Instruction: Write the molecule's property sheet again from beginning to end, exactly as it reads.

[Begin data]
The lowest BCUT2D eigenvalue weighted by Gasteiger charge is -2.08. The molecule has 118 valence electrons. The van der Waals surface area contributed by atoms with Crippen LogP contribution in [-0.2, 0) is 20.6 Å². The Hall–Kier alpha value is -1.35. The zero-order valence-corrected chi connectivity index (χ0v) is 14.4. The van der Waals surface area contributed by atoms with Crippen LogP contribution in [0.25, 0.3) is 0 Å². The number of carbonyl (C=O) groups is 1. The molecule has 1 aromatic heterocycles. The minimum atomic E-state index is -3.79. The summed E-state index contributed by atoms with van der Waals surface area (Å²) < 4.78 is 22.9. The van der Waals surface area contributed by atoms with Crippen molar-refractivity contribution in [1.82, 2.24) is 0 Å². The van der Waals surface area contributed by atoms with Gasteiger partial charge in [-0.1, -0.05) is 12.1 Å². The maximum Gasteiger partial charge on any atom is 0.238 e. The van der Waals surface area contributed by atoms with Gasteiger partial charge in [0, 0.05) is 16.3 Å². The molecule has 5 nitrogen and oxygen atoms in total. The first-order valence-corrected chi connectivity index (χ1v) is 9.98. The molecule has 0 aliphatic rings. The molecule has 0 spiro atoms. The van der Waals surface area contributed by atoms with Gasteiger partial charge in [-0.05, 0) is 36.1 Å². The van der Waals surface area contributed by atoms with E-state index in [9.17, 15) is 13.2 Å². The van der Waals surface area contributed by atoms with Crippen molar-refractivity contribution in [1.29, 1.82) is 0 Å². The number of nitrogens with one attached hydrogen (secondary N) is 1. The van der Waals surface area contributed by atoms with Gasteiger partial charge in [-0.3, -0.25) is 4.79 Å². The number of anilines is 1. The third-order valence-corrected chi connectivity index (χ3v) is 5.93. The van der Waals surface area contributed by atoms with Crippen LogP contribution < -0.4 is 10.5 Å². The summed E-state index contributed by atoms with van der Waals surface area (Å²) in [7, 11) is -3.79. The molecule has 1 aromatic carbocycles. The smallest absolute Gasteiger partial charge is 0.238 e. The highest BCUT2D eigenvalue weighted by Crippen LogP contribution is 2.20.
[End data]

The lowest BCUT2D eigenvalue weighted by Gasteiger charge is -2.08. The molecule has 118 valence electrons. The van der Waals surface area contributed by atoms with Crippen LogP contribution in [-0.2, 0) is 20.6 Å². The Hall–Kier alpha value is -1.35. The zero-order valence-corrected chi connectivity index (χ0v) is 14.4. The van der Waals surface area contributed by atoms with Crippen LogP contribution in [0.25, 0.3) is 0 Å². The number of carbonyl (C=O) groups is 1. The molecule has 1 aromatic heterocycles. The minimum atomic E-state index is -3.79. The summed E-state index contributed by atoms with van der Waals surface area (Å²) < 4.78 is 22.9. The van der Waals surface area contributed by atoms with Crippen molar-refractivity contribution in [1.82, 2.24) is 0 Å². The van der Waals surface area contributed by atoms with Gasteiger partial charge in [-0.1, -0.05) is 12.1 Å². The maximum Gasteiger partial charge on any atom is 0.238 e. The van der Waals surface area contributed by atoms with Gasteiger partial charge in [0, 0.05) is 16.3 Å². The molecule has 5 nitrogen and oxygen atoms in total. The first-order valence-corrected chi connectivity index (χ1v) is 9.98. The molecule has 0 aliphatic rings. The molecule has 0 spiro atoms. The van der Waals surface area contributed by atoms with Gasteiger partial charge in [-0.05, 0) is 36.1 Å². The van der Waals surface area contributed by atoms with E-state index in [9.17, 15) is 13.2 Å². The van der Waals surface area contributed by atoms with Crippen molar-refractivity contribution in [1.29, 1.82) is 0 Å². The number of nitrogens with one attached hydrogen (secondary N) is 1. The van der Waals surface area contributed by atoms with Gasteiger partial charge in [-0.3, -0.25) is 4.79 Å². The number of anilines is 1. The third-order valence-corrected chi connectivity index (χ3v) is 5.93. The van der Waals surface area contributed by atoms with Crippen LogP contribution < -0.4 is 10.5 Å². The summed E-state index contributed by atoms with van der Waals surface area (Å²) in [7, 11) is -3.79. The molecule has 1 aromatic carbocycles. The smallest absolute Gasteiger partial charge is 0.238 e. The highest BCUT2D eigenvalue weighted by Crippen LogP contribution is 2.20.